Redemption – The exchange of rewards earned through gaming (like tickets or points) for merchandise. ROI(Return on Investment) – A direct performance measure of an investment calculated by (net profit / investment cost) x 100.
Software – Computer operating systems and programs used in entertainment and games.
Theming – Design in a center, including music, lights, artwork on walls, center name, and more. Throughput – The number of players going through an attraction; typically measured per hour. Turnaround – The amount of time between active games; typically measured in seconds or minutes. Turnkey – Ready for immediate use, as easy as fitting a key in a lock (and occasionally providing power).
UEC (Urban Entertainment Center) – Similar to FEC’s – combining entertainment, retail, and restaurants in a city center space. Unattended Attraction – An attraction that runs without the assistance of an employee.
VR(Virtual Reality) – Video simulation of a 3D world in the form of a game. Video Capture – An operator focused marketing platform that allows customers to relive their experience through recorded videos they receive and share.
Funovation Reaches Milestone: Attraction Installations in 30 Countries
Funovation is proud to announce the achievement of a company milestone: an industry leader in developing small footprint attractions, Funovation, has now installed its attractions in 30 different countries as of May 2019.
The latest installation of the Laser Maze Challenge in Mallorca, Spain at Katmandu Park.
With a lineup of the Laser Maze Challenge and RAID and the addition of Omniverse VR Arena, our portfolio of attractions offers excitement to the family entertainment industry all around the globe while always reminding the world to play.
“It’s so rewarding to see our products bring smiles to players all around the world,” says Funovation CTO, John Bonvallet; “It just goes to show that laughter and fun are universal.” Since it opened its doors in 2007, Funovation has installed attractions in countries all over the world – most recently adding Katmandu Park in Mallorca, Spain.
The very first commercial Laser Maze Challenge installed in California in 2008!
The longevity of the attractions is impressive, too; “In the family entertainment world constantly seeing overturn on attractions, Funovation’s offerings have proven their unique staying power in the industry.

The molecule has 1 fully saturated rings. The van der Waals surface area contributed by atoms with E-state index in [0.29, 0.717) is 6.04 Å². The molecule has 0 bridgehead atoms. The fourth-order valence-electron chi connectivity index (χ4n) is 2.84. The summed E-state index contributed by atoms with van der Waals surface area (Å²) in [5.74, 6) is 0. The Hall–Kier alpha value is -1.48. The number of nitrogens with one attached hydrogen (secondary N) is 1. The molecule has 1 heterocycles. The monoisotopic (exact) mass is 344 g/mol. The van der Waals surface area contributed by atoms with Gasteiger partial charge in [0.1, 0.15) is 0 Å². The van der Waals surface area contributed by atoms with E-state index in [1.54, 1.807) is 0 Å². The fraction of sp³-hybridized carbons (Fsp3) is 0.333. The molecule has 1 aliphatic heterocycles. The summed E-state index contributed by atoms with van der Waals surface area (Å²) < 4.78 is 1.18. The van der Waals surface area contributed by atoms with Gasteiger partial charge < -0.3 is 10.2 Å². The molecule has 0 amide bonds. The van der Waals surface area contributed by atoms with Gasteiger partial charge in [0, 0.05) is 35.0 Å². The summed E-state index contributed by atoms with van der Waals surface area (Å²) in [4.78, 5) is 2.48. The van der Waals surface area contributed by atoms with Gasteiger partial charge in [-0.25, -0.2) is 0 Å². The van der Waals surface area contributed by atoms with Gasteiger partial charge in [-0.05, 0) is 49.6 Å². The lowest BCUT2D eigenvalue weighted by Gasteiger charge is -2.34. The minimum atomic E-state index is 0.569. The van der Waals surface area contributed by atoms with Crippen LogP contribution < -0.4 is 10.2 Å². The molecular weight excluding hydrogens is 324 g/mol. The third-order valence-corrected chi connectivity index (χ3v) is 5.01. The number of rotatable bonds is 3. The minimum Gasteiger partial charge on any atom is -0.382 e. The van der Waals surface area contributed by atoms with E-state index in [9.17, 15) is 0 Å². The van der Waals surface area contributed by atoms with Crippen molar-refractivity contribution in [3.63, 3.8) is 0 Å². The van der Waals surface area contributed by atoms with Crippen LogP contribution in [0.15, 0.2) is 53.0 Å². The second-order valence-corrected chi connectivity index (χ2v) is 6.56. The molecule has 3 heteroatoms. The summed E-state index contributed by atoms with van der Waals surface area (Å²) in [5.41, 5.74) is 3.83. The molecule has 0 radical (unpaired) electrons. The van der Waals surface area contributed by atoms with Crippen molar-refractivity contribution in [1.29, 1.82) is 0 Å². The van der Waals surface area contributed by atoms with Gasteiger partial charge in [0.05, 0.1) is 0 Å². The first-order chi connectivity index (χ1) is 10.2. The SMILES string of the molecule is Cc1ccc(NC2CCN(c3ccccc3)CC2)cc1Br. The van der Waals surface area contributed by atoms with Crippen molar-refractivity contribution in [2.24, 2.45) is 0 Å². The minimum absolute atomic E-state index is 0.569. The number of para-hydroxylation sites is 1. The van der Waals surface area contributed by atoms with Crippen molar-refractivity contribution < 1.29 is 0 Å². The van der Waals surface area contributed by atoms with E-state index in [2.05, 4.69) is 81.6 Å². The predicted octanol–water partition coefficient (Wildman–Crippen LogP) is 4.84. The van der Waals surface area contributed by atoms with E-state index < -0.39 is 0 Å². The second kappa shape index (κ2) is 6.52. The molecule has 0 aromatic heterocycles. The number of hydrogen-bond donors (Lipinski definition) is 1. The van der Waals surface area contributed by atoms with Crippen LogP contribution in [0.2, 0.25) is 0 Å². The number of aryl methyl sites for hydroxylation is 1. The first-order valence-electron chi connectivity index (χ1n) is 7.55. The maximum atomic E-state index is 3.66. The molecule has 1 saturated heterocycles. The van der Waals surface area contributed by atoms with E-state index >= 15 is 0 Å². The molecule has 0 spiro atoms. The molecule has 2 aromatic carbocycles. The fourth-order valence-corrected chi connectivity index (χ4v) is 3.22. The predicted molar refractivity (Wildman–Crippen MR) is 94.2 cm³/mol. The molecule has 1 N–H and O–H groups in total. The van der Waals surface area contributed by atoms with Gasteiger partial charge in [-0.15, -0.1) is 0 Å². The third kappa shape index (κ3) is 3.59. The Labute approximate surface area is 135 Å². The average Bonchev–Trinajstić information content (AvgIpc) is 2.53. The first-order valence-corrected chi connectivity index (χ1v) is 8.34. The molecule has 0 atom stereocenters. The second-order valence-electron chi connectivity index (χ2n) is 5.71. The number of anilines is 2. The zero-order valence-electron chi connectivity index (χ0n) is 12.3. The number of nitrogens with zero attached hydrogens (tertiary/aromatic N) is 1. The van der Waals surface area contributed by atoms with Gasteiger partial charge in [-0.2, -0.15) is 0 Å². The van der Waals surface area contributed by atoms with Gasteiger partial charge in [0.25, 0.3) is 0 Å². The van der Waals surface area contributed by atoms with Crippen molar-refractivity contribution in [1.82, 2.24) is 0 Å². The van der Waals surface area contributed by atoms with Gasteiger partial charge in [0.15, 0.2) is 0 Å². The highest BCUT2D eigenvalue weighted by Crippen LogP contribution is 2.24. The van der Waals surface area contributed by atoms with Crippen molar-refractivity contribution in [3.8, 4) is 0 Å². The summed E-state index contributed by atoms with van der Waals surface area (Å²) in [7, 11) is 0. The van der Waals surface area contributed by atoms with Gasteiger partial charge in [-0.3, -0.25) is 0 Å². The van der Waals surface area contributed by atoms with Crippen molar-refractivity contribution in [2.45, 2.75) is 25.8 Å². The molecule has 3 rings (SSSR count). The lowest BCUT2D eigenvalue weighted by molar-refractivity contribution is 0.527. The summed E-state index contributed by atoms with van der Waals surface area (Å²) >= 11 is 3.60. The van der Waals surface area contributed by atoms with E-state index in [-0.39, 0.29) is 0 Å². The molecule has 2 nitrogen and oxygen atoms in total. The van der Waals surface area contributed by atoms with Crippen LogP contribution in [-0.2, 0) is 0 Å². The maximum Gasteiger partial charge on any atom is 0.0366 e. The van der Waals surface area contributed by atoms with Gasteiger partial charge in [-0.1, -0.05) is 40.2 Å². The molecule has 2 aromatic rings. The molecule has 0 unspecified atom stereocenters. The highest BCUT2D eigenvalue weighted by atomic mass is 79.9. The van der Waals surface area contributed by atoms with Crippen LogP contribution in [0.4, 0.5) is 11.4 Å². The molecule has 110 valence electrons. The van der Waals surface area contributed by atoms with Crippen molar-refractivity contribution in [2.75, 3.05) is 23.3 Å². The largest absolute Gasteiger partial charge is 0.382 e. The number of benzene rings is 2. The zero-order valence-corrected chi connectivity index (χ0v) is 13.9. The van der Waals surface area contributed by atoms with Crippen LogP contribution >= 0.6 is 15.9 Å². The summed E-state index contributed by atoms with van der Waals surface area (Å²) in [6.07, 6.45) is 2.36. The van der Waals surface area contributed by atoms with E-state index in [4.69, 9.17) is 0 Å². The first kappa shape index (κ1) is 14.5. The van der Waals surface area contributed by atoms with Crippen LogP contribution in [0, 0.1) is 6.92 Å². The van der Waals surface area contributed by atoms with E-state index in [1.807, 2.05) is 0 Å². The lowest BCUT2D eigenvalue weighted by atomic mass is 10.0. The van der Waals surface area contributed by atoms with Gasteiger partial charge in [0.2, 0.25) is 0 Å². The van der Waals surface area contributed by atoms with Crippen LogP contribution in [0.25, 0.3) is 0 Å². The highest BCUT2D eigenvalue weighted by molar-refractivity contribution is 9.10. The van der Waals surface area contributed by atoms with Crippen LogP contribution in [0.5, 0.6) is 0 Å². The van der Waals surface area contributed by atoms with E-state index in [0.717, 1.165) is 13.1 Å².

“We have attractions in the market that are over 10 years old, still making large amounts of money for our operators,” says Ryan Borton, Funovation CEO. Of the 456 attractions Funovation has installed to date, an impressive 80% are still in operation.
VR ARENA: A High-Energy Esports Attraction for Location-Based Entertainment Virtuix and Funovation Announce Out-of-Home Esports Contest with $50,000+ Annual Prize Pool
Virtuix, developer of the widely-sold “Omni” virtual reality treadmill, and Funovation, an industry leader in developing small-footprint attractions, announced the release of VR ARENA, a high-energy, four-player esports attraction for location-based entertainment (“LBE”), powered by Virtuix’s “Omniverse” content platform that currently features 18 highly optimized VR games. VR ARENA brings esports out-of-home, giving all players a chance to win in ongoing weekly and monthly prize contests with an annual prize pool of $50,000.
“We’ve been organizing esports tournaments since 2016, and we’ve learned that competitive gaming boosts revenues,” says Jan Goetgeluk, founder and CEO of Virtuix. Ongoing prize contests result in repeat play by guests and build a community of frequent and loyal players. Our VR ARENA attraction is exciting to both elite gamers and casual players. It’s incredibly fun to run around inside your favorite game, and everyone has a chance to win.”
VR ARENA offers the only way to run inside VR games, thanks to the brand-new Omni 2.0 motion platform, which has been radically improved and optimized specifically for out-of-home esports. The attraction has a compact footprint of 375 ft² (35m²) and is highly automated, with a built-in staging area for quick player setup, a 4:1 player-to-attendant ratio, and a queuing app to eliminate revenue-losing wait lines. VR ARENA offers a complete guest experience, including social mini-games to build comradery with teammates and post-game social media stations to share gameplay footage with the venue’s logo built-in.
“VR ARENA incorporates two years of customer feedback,” continues Goetgeluk. “We’ve listened to the concerns of our existing customers, particularly regarding the Omni’s player setup time and labor needs, and we’ve worked hard to address them. VR ARENA benefits from the maturity of the Omni, which is now a tested and proven technology. To date, we’ve shipped more than 3,000 Omni systems to over 500 entertainment venues in 45 countries, resulting in more than 500,000 Omni play sessions.”
“VR ARENA combines the compact footprint of tethered VR attractions with the full immersion of free-roam VR, while being a lot more affordable,” says Ryan Borton, CEO of Funovation. “We’re especially excited about increasing repeat play through esports, which is the next horizon in location-based family entertainment. Paired with Virtuix’s ongoing sponsored contests and large selection of VR games, this attraction will appeal to a wide range of guests. We’re not settling for just a VR shooting gallery!”